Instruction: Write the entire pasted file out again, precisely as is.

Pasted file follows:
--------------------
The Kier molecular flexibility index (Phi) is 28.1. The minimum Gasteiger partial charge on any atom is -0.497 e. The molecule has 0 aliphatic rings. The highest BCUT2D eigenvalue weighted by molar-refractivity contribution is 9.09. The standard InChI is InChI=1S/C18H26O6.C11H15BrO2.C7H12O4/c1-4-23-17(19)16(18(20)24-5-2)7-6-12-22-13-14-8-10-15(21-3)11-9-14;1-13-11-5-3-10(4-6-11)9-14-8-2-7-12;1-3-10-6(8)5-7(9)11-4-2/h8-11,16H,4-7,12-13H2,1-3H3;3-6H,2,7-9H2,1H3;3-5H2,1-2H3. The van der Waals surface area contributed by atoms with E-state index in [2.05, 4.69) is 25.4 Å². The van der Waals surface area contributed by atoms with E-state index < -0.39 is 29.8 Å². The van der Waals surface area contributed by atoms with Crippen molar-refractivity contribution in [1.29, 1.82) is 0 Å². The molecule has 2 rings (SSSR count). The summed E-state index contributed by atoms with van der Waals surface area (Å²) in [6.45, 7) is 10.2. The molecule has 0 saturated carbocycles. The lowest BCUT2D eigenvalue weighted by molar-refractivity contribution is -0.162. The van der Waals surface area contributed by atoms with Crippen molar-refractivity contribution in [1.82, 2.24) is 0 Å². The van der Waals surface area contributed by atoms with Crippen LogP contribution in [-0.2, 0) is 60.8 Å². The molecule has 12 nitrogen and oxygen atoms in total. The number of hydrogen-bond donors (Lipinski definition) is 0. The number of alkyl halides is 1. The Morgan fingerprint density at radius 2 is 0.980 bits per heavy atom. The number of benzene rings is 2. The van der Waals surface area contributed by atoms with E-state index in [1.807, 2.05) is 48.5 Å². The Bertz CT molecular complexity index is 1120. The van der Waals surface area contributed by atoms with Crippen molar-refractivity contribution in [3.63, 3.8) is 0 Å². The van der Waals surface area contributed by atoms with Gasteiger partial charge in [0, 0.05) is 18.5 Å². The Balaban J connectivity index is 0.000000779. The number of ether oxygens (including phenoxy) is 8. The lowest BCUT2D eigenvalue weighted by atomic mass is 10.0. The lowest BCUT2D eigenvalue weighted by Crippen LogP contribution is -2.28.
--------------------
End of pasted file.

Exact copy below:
The Kier molecular flexibility index (Phi) is 28.1. The minimum Gasteiger partial charge on any atom is -0.497 e. The molecule has 0 aliphatic rings. The highest BCUT2D eigenvalue weighted by molar-refractivity contribution is 9.09. The standard InChI is InChI=1S/C18H26O6.C11H15BrO2.C7H12O4/c1-4-23-17(19)16(18(20)24-5-2)7-6-12-22-13-14-8-10-15(21-3)11-9-14;1-13-11-5-3-10(4-6-11)9-14-8-2-7-12;1-3-10-6(8)5-7(9)11-4-2/h8-11,16H,4-7,12-13H2,1-3H3;3-6H,2,7-9H2,1H3;3-5H2,1-2H3. The van der Waals surface area contributed by atoms with E-state index in [2.05, 4.69) is 25.4 Å². The van der Waals surface area contributed by atoms with E-state index < -0.39 is 29.8 Å². The van der Waals surface area contributed by atoms with Crippen molar-refractivity contribution in [1.29, 1.82) is 0 Å². The molecule has 2 rings (SSSR count). The summed E-state index contributed by atoms with van der Waals surface area (Å²) in [6.45, 7) is 10.2. The molecule has 0 saturated carbocycles. The lowest BCUT2D eigenvalue weighted by molar-refractivity contribution is -0.162. The van der Waals surface area contributed by atoms with Crippen molar-refractivity contribution in [1.82, 2.24) is 0 Å². The van der Waals surface area contributed by atoms with Crippen LogP contribution in [-0.2, 0) is 60.8 Å². The molecule has 12 nitrogen and oxygen atoms in total. The number of hydrogen-bond donors (Lipinski definition) is 0. The number of alkyl halides is 1. The Morgan fingerprint density at radius 2 is 0.980 bits per heavy atom. The number of benzene rings is 2. The van der Waals surface area contributed by atoms with E-state index in [1.807, 2.05) is 48.5 Å². The Bertz CT molecular complexity index is 1120. The van der Waals surface area contributed by atoms with Crippen molar-refractivity contribution in [3.63, 3.8) is 0 Å². The van der Waals surface area contributed by atoms with Gasteiger partial charge in [0, 0.05) is 18.5 Å². The Balaban J connectivity index is 0.000000779. The number of ether oxygens (including phenoxy) is 8. The lowest BCUT2D eigenvalue weighted by atomic mass is 10.0. The lowest BCUT2D eigenvalue weighted by Crippen LogP contribution is -2.28.